This column is about bitcoin, but first we’re going to talk about the Albanian Civil War.
Back in 1991, communist governments across Europe fell apart like the engine on a Lada. Albania’s citizens had been even poorer and more isolated during the Cold War than most of their neighbours – they sided with Mao during a dispute between China and the Soviet Union, leaving them as outsiders twice over.
But hey, things were looking up! There were democratic elections, and the chance to transition to an economy not based on bread lines and building hundreds of concrete bunkers.
Then the con artists materialized.
Over the next six years, the entire economy of Albania was slowly consumed by a series of ponzi schemes and pyramid schemes.
Some of them seem to have started as actual businesses – smuggling guns and oil into the former Yugoslavia in violation of wartime sanctions, for example. Others were scams from the start.
But they promised huge returns! Double your money in a year! In six months! In one month!
Money flowed in. A small-town soccer team outside the capital suddenly had the cash to hire a celebrity Argentinian coach. New millionaires flaunted their wealth with cars and new construction.
Then in late 1996, the schemes imploded, over the course of just a few weeks.
In all, two thirds of Albanians invested in one of the schemes. It sucked more than $1.2 billion out of an impoverished country of 3.5 million people.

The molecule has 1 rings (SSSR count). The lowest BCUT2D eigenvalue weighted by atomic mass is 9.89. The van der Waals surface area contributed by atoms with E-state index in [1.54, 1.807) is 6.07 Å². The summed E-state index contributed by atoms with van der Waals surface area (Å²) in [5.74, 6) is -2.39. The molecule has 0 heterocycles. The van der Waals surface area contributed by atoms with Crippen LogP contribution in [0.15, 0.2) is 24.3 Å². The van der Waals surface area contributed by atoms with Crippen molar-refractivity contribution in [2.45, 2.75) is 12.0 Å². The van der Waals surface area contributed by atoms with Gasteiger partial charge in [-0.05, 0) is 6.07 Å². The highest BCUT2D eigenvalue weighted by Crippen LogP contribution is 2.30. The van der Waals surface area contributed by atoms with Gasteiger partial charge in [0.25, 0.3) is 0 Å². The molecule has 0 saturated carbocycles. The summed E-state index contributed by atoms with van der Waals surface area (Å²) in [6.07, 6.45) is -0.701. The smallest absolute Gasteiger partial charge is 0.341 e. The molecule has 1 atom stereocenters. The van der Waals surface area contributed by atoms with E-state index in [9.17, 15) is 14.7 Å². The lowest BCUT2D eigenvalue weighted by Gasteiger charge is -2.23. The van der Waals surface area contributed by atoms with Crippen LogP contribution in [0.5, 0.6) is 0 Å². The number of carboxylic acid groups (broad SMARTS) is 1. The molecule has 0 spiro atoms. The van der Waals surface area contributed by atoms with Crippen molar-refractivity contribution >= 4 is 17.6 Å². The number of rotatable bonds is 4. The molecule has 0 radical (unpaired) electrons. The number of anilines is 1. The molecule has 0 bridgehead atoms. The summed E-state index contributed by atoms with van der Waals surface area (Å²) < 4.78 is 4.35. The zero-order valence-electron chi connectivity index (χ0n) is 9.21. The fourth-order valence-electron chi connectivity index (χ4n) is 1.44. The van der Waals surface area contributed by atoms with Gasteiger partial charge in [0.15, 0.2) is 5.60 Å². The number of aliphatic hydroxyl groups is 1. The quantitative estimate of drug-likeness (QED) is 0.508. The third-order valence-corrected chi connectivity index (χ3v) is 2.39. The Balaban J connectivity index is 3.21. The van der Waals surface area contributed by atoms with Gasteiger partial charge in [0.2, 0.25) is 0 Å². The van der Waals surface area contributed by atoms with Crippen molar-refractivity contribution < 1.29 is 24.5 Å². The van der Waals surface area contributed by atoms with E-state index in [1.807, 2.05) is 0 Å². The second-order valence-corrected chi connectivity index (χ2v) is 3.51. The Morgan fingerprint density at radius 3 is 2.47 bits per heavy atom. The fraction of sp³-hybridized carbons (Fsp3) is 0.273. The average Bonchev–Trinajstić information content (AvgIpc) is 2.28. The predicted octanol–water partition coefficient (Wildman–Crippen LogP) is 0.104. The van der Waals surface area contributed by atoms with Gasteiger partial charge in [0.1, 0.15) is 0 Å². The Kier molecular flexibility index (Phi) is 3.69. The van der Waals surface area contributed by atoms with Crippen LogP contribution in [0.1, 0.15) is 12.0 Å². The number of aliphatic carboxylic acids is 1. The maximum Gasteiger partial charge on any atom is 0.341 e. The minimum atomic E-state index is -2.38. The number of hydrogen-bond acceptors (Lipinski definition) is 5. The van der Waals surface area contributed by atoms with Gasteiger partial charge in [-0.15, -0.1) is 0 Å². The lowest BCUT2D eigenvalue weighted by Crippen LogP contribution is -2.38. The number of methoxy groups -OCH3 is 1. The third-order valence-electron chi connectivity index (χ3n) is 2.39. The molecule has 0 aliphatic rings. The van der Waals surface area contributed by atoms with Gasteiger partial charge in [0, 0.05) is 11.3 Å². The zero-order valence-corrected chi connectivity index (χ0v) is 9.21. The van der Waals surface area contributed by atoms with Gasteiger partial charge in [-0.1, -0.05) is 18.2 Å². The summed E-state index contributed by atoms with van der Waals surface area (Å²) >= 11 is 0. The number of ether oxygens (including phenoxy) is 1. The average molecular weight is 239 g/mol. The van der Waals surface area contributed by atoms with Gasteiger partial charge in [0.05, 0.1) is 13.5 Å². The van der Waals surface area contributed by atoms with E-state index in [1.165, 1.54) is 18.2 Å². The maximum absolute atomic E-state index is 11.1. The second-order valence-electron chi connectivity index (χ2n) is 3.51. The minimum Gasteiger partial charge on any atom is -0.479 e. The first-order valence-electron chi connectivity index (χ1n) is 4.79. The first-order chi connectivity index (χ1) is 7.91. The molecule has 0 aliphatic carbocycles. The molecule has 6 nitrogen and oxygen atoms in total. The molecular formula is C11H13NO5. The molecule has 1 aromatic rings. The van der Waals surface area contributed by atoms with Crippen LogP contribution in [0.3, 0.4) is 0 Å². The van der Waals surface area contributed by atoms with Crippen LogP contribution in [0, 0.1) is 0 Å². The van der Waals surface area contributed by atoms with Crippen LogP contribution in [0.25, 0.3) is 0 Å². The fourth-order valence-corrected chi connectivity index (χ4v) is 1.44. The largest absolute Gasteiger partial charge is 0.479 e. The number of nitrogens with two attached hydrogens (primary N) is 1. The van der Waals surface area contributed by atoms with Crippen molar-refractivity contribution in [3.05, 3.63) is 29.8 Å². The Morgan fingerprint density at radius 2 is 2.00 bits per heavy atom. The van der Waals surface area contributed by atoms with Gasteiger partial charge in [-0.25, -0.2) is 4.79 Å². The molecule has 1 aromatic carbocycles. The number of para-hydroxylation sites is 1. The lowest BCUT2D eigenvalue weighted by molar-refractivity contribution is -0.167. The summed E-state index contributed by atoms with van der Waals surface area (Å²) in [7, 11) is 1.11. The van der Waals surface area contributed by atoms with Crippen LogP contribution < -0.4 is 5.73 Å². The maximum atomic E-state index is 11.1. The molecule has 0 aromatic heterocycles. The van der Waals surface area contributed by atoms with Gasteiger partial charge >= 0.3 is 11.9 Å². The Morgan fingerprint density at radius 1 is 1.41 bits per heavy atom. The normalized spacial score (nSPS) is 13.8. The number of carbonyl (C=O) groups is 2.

Then the country went boom.
The “civil war” was a period of unrest that involved conflict between angry locals, the government, opposition politicians, and ruthless gang leaders. Armouries across the country were looted and virtually every adult had a gun and ammo. About 2,000 people died.
That’s the grimmest story I know about raw financial malfeasance.
What does this have to do with bitcoin?
Ponzi schemers were attracted to Albania because of two factors.
First, the population was staggeringly naive about finance or investing, which had been essentially non-existent for the previous 50 years.
Second, because their new government was likewise naive, there were no financial controls or law enforcement agencies capable of putting the brakes on the scams.
Bitcoin is a cryptocurrency – an online money system based on strong cryptography and a distributed ledger controlled through a piece of software called a blockchain.
Cryptocurrencies were created specifically to allow their users to avoid government entanglements, like, y’know, paying taxes or following laws.
Bitcoin was the favoured payment method on a large number of darknet web sites like Silk Road, for instance, where people bought and sold mail order drugs.
So we have a lack of government oversight, already baked in.
Then we saw the astonishing rise in bitcoin – and other cryptocurrenncies dubbed “altcoins” – value over the past few months. That drew thousands of people from around the world to invest. Hey, the value was just going up, right?
(This was happening despite the fact that the more people who want to use them, the more difficult buying and trading with bitcoin becomes, due to software problems.)
And right on schedule, we find that some coin exchanges and even some entire altcoin offerings are being accused of being ponzi schemes.
Last week, bitcoin took a massive hit to its hugely inflated value. It’s now yo-yoing wildly up and down. At one point, it had lost more than 50 per cent of its peak value.
Fortunately, bitcoin and the altcoins are being purchased by a widely distributed customer base. Their increasingly likely fall will not spark gun-crazed ex-communists to take to the streets looking for someone to blame.
They’ll just wipe out the usual suspects – a few rich idiots and a lot of poorer folks who got suckered by the promise of easy money.
In the end, it’s just Albania, all over again.